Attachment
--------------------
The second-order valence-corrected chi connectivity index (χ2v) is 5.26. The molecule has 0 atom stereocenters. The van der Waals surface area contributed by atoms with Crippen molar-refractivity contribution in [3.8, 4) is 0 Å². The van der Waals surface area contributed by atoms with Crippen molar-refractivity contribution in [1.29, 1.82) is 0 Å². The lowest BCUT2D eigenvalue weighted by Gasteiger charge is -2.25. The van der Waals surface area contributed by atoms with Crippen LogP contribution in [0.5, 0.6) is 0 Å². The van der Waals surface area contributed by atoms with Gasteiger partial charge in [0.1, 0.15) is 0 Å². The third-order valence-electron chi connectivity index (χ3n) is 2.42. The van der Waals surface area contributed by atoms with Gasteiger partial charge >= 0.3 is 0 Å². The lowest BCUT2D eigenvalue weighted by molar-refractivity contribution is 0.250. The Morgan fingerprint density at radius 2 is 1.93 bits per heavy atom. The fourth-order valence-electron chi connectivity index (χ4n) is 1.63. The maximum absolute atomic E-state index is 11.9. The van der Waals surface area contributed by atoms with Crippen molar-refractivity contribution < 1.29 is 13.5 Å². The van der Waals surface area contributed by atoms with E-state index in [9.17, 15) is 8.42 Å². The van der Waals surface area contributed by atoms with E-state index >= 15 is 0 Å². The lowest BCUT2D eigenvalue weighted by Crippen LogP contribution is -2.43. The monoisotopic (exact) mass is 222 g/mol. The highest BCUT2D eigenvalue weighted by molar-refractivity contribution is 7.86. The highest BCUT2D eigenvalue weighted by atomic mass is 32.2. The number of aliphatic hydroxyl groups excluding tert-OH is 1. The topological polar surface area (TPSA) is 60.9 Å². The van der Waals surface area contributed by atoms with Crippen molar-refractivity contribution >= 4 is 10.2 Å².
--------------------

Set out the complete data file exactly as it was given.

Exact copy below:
The second-order valence-corrected chi connectivity index (χ2v) is 5.26. The molecule has 0 atom stereocenters. The van der Waals surface area contributed by atoms with Crippen molar-refractivity contribution in [3.8, 4) is 0 Å². The van der Waals surface area contributed by atoms with Crippen molar-refractivity contribution in [1.29, 1.82) is 0 Å². The lowest BCUT2D eigenvalue weighted by Gasteiger charge is -2.25. The van der Waals surface area contributed by atoms with Crippen LogP contribution in [0.5, 0.6) is 0 Å². The van der Waals surface area contributed by atoms with Gasteiger partial charge in [0.1, 0.15) is 0 Å². The third-order valence-electron chi connectivity index (χ3n) is 2.42. The van der Waals surface area contributed by atoms with Gasteiger partial charge >= 0.3 is 0 Å². The lowest BCUT2D eigenvalue weighted by molar-refractivity contribution is 0.250. The Morgan fingerprint density at radius 2 is 1.93 bits per heavy atom. The fourth-order valence-electron chi connectivity index (χ4n) is 1.63. The maximum absolute atomic E-state index is 11.9. The van der Waals surface area contributed by atoms with Crippen molar-refractivity contribution < 1.29 is 13.5 Å². The van der Waals surface area contributed by atoms with E-state index in [9.17, 15) is 8.42 Å². The van der Waals surface area contributed by atoms with E-state index >= 15 is 0 Å². The lowest BCUT2D eigenvalue weighted by Crippen LogP contribution is -2.43. The monoisotopic (exact) mass is 222 g/mol. The highest BCUT2D eigenvalue weighted by molar-refractivity contribution is 7.86. The highest BCUT2D eigenvalue weighted by atomic mass is 32.2. The number of aliphatic hydroxyl groups excluding tert-OH is 1. The topological polar surface area (TPSA) is 60.9 Å². The van der Waals surface area contributed by atoms with Crippen molar-refractivity contribution >= 4 is 10.2 Å².